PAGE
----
I hope right-thinking service providers are loud and proud about their openness, and that people Yelp! the heck out of businesses that turn them down. I also hope the first discrimination case challenging one of these laws is a fundie denied service for being a hater: that might actually be the best test, putting the shoe on the other (wounded) shoe.

    2. “I’m really not crazy about the idea that a person MUST enter into a contract (of a non essential service) just because a customer requests it.”

      Really? You feel that a business that is open to the public, a lunch counter, for instance, should be able to pick and choose who they serve? That’s the way things used to be in this country, especially in the South. There are a number of people apparently, like yourself, who would like to return to that system.

  10. I am shocked, I am disgusted, I am horrified, but … I am not surprised.

    These fine upstanding Christian moralists who keep telling us they are more moral because of g*d and their holy book(s)than atheists, lie and cheat at every chance in order to have their way.

    What other religion says it is OK to lie to infidels? Oh, … wait I know.

    If we did not live in a secular society, what would these same people do in their theocracy. Back to 17th century Europe? Or even earlier.

  11. Obviously this will be challenged in court. What is needed is a Jewish or Muslim shopowner who denies service to a Christian because of his or her religion. Of course the Christian would need to be encouraged to sue.

    This is more or less how Thomas Scopes was accused under the Tennessee law. His act of teaching evolution was reported to the authorities by an ally–and the rest is history. (Unfortunately his conviction was tossed out on a technicality.)

  12. So what if they did choose a florist they knew would discriminate in order to provoke a suit? Thats essentially what Rosa Parks did– it wasn’t a spontaneous “I’m too tired to give up my seat today” sort of thing as I was taught in elementary school, but a calculated and deliberate provocation. And most of us are damn glad she did.

  13. Take away the religious tax exemptions of all those ‘religious’ groups pictured at the bill signing with Pence. If they are going to get involved in politics, they cannot claim the exemption. Period. And this comment is from an Orthodox Jew. Discrimination is discrimination – and any Jew who who knows about the Holocaust should be a strong proponent of freedom for all individuals. I am disgusted to see a rabbi in the photo.

  14. The President of Indiana University, Michael A. McRobbie, has openly and strongly condemned the legislation —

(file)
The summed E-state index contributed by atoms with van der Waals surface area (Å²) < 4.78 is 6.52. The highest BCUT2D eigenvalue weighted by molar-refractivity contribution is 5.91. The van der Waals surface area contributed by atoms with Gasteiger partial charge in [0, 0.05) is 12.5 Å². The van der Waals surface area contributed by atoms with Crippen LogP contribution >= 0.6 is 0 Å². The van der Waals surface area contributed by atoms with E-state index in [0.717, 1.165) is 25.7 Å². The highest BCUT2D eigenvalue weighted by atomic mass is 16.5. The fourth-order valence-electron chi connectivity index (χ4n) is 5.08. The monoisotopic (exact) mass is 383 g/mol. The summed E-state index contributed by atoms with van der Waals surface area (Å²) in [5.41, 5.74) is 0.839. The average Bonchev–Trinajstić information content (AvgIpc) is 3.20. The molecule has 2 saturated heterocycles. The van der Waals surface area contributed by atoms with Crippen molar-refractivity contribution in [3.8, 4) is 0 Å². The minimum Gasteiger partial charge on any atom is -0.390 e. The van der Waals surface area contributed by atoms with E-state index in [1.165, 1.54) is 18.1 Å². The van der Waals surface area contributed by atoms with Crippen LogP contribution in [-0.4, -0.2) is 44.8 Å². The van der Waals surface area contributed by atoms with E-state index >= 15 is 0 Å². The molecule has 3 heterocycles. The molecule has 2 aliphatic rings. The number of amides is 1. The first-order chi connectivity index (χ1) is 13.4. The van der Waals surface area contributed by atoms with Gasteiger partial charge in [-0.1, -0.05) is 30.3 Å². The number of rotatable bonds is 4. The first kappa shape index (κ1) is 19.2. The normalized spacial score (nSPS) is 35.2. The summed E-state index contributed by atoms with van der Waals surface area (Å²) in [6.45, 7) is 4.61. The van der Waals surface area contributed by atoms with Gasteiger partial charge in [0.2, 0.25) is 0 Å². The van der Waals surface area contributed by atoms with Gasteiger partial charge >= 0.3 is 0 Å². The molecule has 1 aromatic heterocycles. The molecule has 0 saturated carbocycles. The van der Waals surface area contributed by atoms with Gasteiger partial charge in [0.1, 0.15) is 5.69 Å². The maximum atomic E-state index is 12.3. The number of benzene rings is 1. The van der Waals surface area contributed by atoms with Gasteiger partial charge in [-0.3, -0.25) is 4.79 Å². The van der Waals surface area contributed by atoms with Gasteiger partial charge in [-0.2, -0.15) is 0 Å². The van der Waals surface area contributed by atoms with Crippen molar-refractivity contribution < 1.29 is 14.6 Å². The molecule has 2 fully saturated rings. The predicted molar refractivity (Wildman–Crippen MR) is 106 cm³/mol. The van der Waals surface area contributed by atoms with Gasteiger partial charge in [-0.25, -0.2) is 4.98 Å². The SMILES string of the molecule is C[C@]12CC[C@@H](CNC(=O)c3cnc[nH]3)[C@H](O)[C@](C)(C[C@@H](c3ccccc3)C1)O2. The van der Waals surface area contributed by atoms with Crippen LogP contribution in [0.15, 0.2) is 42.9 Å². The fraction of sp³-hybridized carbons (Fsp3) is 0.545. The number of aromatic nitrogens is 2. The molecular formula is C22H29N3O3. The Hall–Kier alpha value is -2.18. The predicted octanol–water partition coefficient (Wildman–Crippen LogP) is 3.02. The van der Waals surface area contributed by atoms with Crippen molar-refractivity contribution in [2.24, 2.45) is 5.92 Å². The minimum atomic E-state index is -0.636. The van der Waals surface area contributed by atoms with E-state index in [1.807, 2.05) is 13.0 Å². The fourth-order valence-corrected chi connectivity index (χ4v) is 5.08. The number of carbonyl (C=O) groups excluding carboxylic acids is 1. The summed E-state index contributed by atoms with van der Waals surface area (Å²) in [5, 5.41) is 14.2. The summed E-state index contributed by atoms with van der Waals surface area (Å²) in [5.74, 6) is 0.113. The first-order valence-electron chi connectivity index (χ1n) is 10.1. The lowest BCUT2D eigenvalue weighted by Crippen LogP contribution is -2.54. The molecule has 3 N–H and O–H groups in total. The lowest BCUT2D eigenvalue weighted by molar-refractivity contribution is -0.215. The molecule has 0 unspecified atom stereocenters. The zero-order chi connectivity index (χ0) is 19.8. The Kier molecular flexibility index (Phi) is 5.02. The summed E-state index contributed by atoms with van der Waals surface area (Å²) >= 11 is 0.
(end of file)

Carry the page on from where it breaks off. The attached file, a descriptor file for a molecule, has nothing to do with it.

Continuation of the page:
While Indiana University hopes that the controversy of the past few days will move the state government to reconsider this unnecessary legislation, the damage already done to Indiana’s reputation is such that all public officials and public institutions in our state need to reaffirm our absolute commitment to the Hoosier values of fair treatment and non-discrimination.

    For its part, Indiana University remains steadfast in our longstanding commitment to value and respect the benefits of a diverse society…

    1. “Hoosier values . . . .”

      What are Hoosier values, as compared with Tarheel or Volunteer or Buckeye or any other state-nicknamed “values”? (And as compared to “Amuricun” values?)

  15. The person on the far right is Glenn Tebbe who is the executive director of the Indiana Catholic Conference and a big supporter of the bill.

  16. Presumably, I could be refused to be served for being a woman as there are plenty religions who believe women shouldn’t be out purchasing things.

  17. Grant to others the rights you claim for yourself.

    I’ve remembered this from another commenter elsewhere and I always use it as my starting point for these type of issues.

    Seems so simple as to be banal and yet it’s incomprehesible to many.


  18. Besides the obvious repellent aspects of this law, they haven’t thought through all of the implications of this. What if my religion demands that my employees follow Sharia law and women wear burkas, wouldn’t this be just be an exercise of my religious freedom?

  19. I suggest that if they are not going to change the law, they need to amend it…..as follows…..anyone wanting to use this to discriminate must post a sign at every entrance. The sign should clearly say something to the affect “No Blacks allowed, No Gays allowed based on section 9).

    I know this sounds crazy but then we all would know who’s discriminating. I personally have no interest in spending 1 red copper penny on any business that would discriminate against anyone. I want to know who they are so that I never make that mistake. I would love it if someone had a list of them one could print out.

    1. Unfortunately there are areas of the country that would not miss your business. They would probably be proud and happy to put up the signs. Not a good precedent to set.

  20. To paraphrase the AMAZING sara palin: I can see Indiana from my window! There is a lot of steam rising, and now I realize it is not from the steel mills.
    Why are some signings secret and others public?
    I would like to see a list of bill signings with notes as to whether they were public or private.
    Shouldn’t all bill signings be public? They do apply to all the people of indiana, don’t they???